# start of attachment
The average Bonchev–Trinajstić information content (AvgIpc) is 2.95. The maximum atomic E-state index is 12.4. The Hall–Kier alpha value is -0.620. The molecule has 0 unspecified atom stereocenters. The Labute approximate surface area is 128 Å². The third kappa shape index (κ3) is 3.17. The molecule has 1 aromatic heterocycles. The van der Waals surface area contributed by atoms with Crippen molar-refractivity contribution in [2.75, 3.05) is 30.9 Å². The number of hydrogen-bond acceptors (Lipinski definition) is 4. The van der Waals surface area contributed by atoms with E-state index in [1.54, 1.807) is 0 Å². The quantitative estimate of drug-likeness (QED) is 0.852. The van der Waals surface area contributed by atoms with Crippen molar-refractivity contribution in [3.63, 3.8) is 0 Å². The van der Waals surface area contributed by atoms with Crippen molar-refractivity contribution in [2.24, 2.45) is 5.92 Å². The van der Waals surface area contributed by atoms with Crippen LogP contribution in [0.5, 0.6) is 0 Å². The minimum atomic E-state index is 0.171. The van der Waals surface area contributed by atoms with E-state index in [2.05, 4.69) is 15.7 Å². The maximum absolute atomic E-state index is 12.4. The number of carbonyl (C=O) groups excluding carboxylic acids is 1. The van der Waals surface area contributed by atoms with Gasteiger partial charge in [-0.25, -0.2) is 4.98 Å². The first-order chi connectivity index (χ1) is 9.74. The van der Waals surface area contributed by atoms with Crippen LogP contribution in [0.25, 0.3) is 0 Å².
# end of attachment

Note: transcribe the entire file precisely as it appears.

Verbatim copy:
The average Bonchev–Trinajstić information content (AvgIpc) is 2.95. The maximum atomic E-state index is 12.4. The Hall–Kier alpha value is -0.620. The molecule has 0 unspecified atom stereocenters. The Labute approximate surface area is 128 Å². The third kappa shape index (κ3) is 3.17. The molecule has 1 aromatic heterocycles. The van der Waals surface area contributed by atoms with Crippen molar-refractivity contribution in [2.75, 3.05) is 30.9 Å². The number of hydrogen-bond acceptors (Lipinski definition) is 4. The van der Waals surface area contributed by atoms with E-state index in [1.54, 1.807) is 0 Å². The quantitative estimate of drug-likeness (QED) is 0.852. The van der Waals surface area contributed by atoms with Crippen molar-refractivity contribution in [3.63, 3.8) is 0 Å². The van der Waals surface area contributed by atoms with Crippen molar-refractivity contribution in [2.24, 2.45) is 5.92 Å². The van der Waals surface area contributed by atoms with Crippen LogP contribution in [0.5, 0.6) is 0 Å². The minimum atomic E-state index is 0.171. The van der Waals surface area contributed by atoms with E-state index in [2.05, 4.69) is 15.7 Å². The maximum absolute atomic E-state index is 12.4. The number of carbonyl (C=O) groups excluding carboxylic acids is 1. The van der Waals surface area contributed by atoms with Gasteiger partial charge in [-0.25, -0.2) is 4.98 Å². The first-order chi connectivity index (χ1) is 9.74. The van der Waals surface area contributed by atoms with Crippen LogP contribution in [0.25, 0.3) is 0 Å².